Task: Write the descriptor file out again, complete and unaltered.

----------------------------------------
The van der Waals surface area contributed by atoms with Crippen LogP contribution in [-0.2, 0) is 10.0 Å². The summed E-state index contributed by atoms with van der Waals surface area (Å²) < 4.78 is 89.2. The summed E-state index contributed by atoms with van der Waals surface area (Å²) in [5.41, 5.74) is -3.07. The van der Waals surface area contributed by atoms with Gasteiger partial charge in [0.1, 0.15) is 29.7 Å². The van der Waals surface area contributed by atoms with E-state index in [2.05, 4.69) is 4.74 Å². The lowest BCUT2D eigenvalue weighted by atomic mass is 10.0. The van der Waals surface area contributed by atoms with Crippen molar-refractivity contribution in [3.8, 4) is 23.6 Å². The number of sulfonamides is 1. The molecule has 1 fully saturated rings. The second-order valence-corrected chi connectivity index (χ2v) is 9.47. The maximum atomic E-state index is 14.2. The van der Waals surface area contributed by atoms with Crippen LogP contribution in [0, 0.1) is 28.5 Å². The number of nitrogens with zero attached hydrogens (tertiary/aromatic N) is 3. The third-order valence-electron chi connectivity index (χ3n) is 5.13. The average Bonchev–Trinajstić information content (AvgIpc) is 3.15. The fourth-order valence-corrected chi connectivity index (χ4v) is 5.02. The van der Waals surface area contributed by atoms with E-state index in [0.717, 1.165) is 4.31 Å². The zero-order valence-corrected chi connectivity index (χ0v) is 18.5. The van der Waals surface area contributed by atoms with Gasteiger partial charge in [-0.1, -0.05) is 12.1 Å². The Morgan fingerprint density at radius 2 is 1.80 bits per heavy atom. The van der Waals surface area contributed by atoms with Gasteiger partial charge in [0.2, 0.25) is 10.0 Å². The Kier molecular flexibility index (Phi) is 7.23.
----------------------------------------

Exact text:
The van der Waals surface area contributed by atoms with Crippen LogP contribution in [-0.2, 0) is 10.0 Å². The summed E-state index contributed by atoms with van der Waals surface area (Å²) < 4.78 is 89.2. The summed E-state index contributed by atoms with van der Waals surface area (Å²) in [5.41, 5.74) is -3.07. The van der Waals surface area contributed by atoms with Gasteiger partial charge in [0.1, 0.15) is 29.7 Å². The van der Waals surface area contributed by atoms with E-state index in [2.05, 4.69) is 4.74 Å². The lowest BCUT2D eigenvalue weighted by atomic mass is 10.0. The van der Waals surface area contributed by atoms with Crippen molar-refractivity contribution in [3.8, 4) is 23.6 Å². The number of sulfonamides is 1. The molecule has 1 fully saturated rings. The second-order valence-corrected chi connectivity index (χ2v) is 9.47. The maximum atomic E-state index is 14.2. The van der Waals surface area contributed by atoms with Crippen LogP contribution in [0, 0.1) is 28.5 Å². The number of nitrogens with zero attached hydrogens (tertiary/aromatic N) is 3. The third-order valence-electron chi connectivity index (χ3n) is 5.13. The average Bonchev–Trinajstić information content (AvgIpc) is 3.15. The fourth-order valence-corrected chi connectivity index (χ4v) is 5.02. The van der Waals surface area contributed by atoms with E-state index in [0.717, 1.165) is 4.31 Å². The zero-order valence-corrected chi connectivity index (χ0v) is 18.5. The van der Waals surface area contributed by atoms with Gasteiger partial charge in [-0.1, -0.05) is 12.1 Å². The Morgan fingerprint density at radius 2 is 1.80 bits per heavy atom. The van der Waals surface area contributed by atoms with Gasteiger partial charge in [0.2, 0.25) is 10.0 Å². The Kier molecular flexibility index (Phi) is 7.23.